So, to my fellow female friends, I want to tell you this to your face when I get the chance, but here it is anyway: I know. I know how it feels. I know the instant gratification of getting gawked at for two seconds, the rush of getting the right people's attention, the exhilaration of finally looking in the mirror and feeling okay with being seen for that day. It's hard to wean yourself off the constant, gnawing need to look like a Barbie, because it's scary to think of what would happen if you didn't care so much about that anymore. I haven't done it yet. We're in the same boat. But we both know that it's a fruitless pursuit; there's no such thing as perfect beauty, and even if there were, we wouldn't know what to do but try and improve it anyways. I know it hurts you the way it hurts me. Please, please, please don't let it run your life anymore. And don't let it run mine anymore either, haha.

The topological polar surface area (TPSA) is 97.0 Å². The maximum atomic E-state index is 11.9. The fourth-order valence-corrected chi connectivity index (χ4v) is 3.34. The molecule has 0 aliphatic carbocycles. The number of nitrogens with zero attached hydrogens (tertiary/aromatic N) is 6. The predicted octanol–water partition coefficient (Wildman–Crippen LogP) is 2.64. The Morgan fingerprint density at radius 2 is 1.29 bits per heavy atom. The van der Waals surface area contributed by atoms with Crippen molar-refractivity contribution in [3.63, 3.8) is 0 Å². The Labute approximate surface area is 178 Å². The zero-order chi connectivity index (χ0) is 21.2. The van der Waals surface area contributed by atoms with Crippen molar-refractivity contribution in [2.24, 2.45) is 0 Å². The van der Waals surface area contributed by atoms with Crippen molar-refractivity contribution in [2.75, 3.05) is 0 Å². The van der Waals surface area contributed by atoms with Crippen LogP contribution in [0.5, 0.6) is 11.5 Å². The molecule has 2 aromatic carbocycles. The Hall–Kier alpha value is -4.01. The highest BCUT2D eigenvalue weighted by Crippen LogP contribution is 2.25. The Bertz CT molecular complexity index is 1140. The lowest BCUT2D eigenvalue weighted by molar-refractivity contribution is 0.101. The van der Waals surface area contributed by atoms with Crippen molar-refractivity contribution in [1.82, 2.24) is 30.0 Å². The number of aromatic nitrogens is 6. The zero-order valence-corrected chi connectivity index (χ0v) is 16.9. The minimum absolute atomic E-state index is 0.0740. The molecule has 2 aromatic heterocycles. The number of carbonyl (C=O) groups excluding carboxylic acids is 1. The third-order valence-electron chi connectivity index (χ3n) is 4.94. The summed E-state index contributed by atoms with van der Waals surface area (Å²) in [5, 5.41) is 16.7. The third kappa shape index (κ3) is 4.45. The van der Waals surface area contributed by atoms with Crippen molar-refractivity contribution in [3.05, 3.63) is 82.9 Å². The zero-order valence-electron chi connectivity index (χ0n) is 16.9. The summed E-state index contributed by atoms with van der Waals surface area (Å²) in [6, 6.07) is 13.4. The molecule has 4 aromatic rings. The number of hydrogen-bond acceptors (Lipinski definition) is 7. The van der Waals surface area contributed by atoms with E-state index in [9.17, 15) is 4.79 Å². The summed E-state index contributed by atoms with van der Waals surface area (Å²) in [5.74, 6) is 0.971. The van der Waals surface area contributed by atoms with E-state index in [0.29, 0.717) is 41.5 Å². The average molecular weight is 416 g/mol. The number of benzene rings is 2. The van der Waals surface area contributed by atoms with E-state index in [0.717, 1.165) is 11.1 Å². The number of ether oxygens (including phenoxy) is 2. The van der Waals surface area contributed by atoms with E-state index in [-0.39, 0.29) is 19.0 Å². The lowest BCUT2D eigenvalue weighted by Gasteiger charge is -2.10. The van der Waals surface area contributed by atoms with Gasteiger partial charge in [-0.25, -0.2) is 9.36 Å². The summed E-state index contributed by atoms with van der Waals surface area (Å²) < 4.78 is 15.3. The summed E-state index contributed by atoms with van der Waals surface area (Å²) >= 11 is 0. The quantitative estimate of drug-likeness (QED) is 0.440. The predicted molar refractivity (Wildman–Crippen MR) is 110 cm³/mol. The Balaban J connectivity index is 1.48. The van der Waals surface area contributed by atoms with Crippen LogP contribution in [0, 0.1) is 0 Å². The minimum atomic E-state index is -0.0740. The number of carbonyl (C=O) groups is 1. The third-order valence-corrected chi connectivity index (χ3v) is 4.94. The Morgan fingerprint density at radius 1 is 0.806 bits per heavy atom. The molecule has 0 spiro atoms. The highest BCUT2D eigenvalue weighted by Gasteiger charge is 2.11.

America's Next Top Model kind of seems to glorify all the seeming demons out there, winning victims to beauty and fashion and desire in just one TV show. I guess liking it is a guiltier pleasure than I previously thought -- not that I feel guilty watching it so much as I feel guilty about things that I shouldn't, like the size of my hips or the condition of my hair that day.

But, friends, that's a broken mirror in a funhouse. If it takes walking out the door, then God help me, I want it.

This frog just wants to hop out of the hot water already.